Scottish social security system - seldom-heard groups: research

Evidence review setting out the current seldom-heard groups across the Scottish social security system and the barriers they face to accessing their entitlements.

6. Prioritising seldom heard groups

As previously stated, an objective of this review was to consider which seldom heard groups to prioritise for targeting in future take-up initiatives. However, there are several challenges in identifying which seldom heard groups to prioritise.

One option is to prioritise groups based on the extent of their exclusion. However, as outlined in Section 3, the absence of data on many marginalised groups makes it difficult to judge the extent of their exclusion. Furthermore, a lack of evidence does not necessarily indicate a lack of marginalisation. It could just mean that evidence has not yet been collected on a specific group. There are variations in the amount and quality of evidence on the nature and extent of marginalisation among different groups. For example, the availability of data on Pension Credit take-up provides good evidence of underclaiming, particularly among women and single people. In contrast, the lack of data available for minoritised ethnic groups means that, for some groups, even the population sizes are unknown (estimates for the size of Scotland’s Gypsy and Traveller population range between 4,000 and 15,000)[36].

Another option, where data are available, is to use the prevalence of seldom heard groups within Scotland to guide prioritisation. For example, there are currently 120,000 people aged 65 and over living in poverty in Scotland, over half a million disabled households are living in poverty, and 80,000 children in disabled families live in absolute poverty (see evidence summary tables in Appendix B)[22,54]. Campaigns targeting barriers to take-up among these groups may have a relatively large impact. However, a limitation of this approach is that the people who are most marginalised within these groups are not always easily identified.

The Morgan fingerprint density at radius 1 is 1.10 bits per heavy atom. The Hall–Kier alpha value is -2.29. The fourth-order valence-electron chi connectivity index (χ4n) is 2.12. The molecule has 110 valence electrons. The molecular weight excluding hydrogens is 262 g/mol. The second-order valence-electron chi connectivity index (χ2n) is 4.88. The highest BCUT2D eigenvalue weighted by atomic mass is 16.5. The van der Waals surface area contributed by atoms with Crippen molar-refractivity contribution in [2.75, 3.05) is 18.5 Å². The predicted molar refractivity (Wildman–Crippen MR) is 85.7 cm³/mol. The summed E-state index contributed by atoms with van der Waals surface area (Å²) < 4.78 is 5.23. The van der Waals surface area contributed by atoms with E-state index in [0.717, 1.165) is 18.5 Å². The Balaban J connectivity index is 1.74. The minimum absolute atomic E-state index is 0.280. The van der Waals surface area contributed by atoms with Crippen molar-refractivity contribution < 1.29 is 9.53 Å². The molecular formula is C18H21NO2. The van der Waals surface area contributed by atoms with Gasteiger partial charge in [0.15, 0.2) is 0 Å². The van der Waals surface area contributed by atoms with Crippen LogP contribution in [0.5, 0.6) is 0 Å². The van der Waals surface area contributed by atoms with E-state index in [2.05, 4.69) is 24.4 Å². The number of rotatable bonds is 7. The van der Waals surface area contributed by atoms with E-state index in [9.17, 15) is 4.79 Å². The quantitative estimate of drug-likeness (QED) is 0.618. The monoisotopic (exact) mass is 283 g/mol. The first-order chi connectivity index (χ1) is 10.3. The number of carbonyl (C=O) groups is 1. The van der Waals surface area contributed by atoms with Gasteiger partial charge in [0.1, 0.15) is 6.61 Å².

6.1 Intersectionality

When considering target groups for take-up initiatives, it is important to note the high prevalence of intersectionality among marginalised groups[50]. Intersectionality is a term used to describe groups within groups who may face multiple challenges or forms of discrimination[94]. There is evidence that people who experience poverty, pain, prejudice and stigma, language or literacy barriers, trauma and violence, and a wide range of other challenges face increased barriers to accessing services and support, including social security benefits. These factors are included in Ko and Moffitt’s take-up formula and are frequently intersectional[50]. For example, a person may be a survivor of abuse, have refugee status, and be living with a mental health condition in insecure housing. Veterans and survivors of abuse are over-represented among the homeless population and suffer high rates of mental ill-health and substance use disorders[27,95].

The evidence summaries included in Appendix B identify areas of intersectionality that risk increasing levels of marginalisation from the social security system. For example, rates of disability are higher among single parent and large families, prisoners, minoritised ethnic communities and people in low-paid work. Among older adults, characteristics increasing risks of marginalisation include being female, living alone, living in a rural location, or being disabled or in poor health.

Focusing efforts to improve benefit take-up on one dimension of marginalisation risks missing other important aspects of marginalisation. For example, providing information in a range of community languages does not address marginalisation created by low levels of functional literacy or isolation from sources of information.



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